Not gonna lie… it got a little heated.
I got extremely frustrated when she threw the whole bag of avos down the conveyer belt. At which point, I tore the bag open and dumped them out on the counter, and left.
Not my finest moment and not one I’m proud of. But I’m here fessing up to it because sometimes shit like that happens here. Ya know the old saying, “The customer is always right?” Here they have a different version. It goes something like this, “The customer is always a pain in your ass. Treat them that way.” Or the customer is always an asshole, so treat them as such.”
In case you’re wondering, customer service here is a joke.
But I digress…
On to my faves
If I’m in a hurry and don’t feel like going to multiple stores, I prefer Cold Storage. It’s the closest store with a coffee grinder. We can pick coffee beans from around the world and grind them on the spot. The parking is easy. They’ll put stickers directly on my avos. And I don’t have to go into a big mall to shop. It’s my go-to.
The Village Grocer in Kuala Lumpur has an oyster bar where you can sit and have a glass of bubbles while you slurp away the briny goodness. We are getting a Village Grocer in Penang any day now, so fingers crossed they have an oyster bar. It’s the little things, right?
The Booze and Pork Predicament
Living in a Muslim country doesn’t mean it’s difficult to buy pork or booze. On the contrary, all the Malaysian grocery stores have a non-halal section where you can buy all the pork your little heart desires: bacon, ham, pate, sausages, prosciutto, you name it. But probably not all at the same shop.
As for booze, you won’t go dry here. Promise. It’s right next to the pork section. We usually don’t buy from there because we go to a specialty shop for wine and a hush-hush duty-free place for our spirits. But it’s available.
And at Cold Storage, there is even some pushy woman trying to sell you something she’s never tasted and knows nothing about, but it’s there.
My Malaysian Supermarket Haul: What I got for $20
So without further ado: here is what I got at my Malaysian supermarket for a whopping $20USD.
Today’s exchange rate: RM4.11 to $1 so RM82 = $20USD
I bought 11 essential items.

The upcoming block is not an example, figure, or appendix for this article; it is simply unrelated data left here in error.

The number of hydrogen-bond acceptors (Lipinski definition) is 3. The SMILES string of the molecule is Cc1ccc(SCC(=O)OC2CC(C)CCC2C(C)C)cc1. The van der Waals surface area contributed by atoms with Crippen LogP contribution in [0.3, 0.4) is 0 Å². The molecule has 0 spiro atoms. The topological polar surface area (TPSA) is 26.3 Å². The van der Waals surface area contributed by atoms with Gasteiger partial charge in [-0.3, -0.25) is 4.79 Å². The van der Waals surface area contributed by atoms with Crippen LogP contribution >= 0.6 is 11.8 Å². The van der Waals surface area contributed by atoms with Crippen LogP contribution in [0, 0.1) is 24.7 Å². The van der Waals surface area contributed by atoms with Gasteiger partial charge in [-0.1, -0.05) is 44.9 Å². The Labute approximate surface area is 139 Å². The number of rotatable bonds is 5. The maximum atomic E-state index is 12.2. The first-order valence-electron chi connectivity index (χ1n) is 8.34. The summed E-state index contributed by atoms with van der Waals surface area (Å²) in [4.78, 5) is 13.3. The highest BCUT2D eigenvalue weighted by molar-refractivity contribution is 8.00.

1. Head of romaine lettuce
RM1.99 → $0.48
I never buy organic, but I often find live worms wriggling about in my romaine. No other lettuce. Just romaine. They must like the crunch like we do.
At first, it freaked me out because… worms… blech. I find them gross when they aren’t in my food. But now I just toss them in the garbage with any nasty leaves and let them munch away until Mark takes out the trash.
So, if they are using pesticides (which I’m sure they are), they aren’t that effective, or those are bionic worms. Either way, it makes me feel one step closer to organic lettuce.
In the US, I’d probably return it.
2. 1 x cucumber
RM1.17 → $0.28
3. 1 x Red pepper
RM4.70 → $1.14
For some reason, red and green peppers are really expensive compared to other produce in Malaysia.
4. 1 x green pepper
RM3.10 → $0.75
5. 1 x package vine-ripened cherry tomatoes
RM5.89 → $1.43
Tomatoes are a sad situation here. They have no flavor. None.
But I keep buying them in hopes that will change. It doesn’t matter which kind you buy. One out of every 10 packs will be delicious, and then Mark and I make a tomato salad and eat them all at once.
6. 1 x pack of 2 chicken quarters
RM11.56 → $2.81
At Cold Storage, I can buy local chicken that is antibiotic and hormone-free. I’ve heard it’s organic, but I doubt it unless I see that on the packaging. Organic food isn’t a big thing here, and it’s ridiculously pricey. I rarely buy it. I just try to buy local and hope for the best.
7. White cheddar slices
RM13.76 → $3.35
Cheese is expensive. It cost me more for this cheese than for half a chicken.
Even though dairy is big here, cheese is not. It’s all imported, which pumps up the price.
When we first got here, the cheese choices were pitiful. As the years have passed, more expats are making their way here from cheese-eating countries, and the Malaysian supermarkets have really stepped up their game.
8. 10 eggs
RM5.59 → $1.36
They don’t sell eggs by the dozen here. At the Malaysian supermarket, you can buy either 6 or 10, but not 12.
At the morning market, you can buy 1 egg if you want. Or you can have a delivery egg man come via scooter and sell you an entire tray of 30.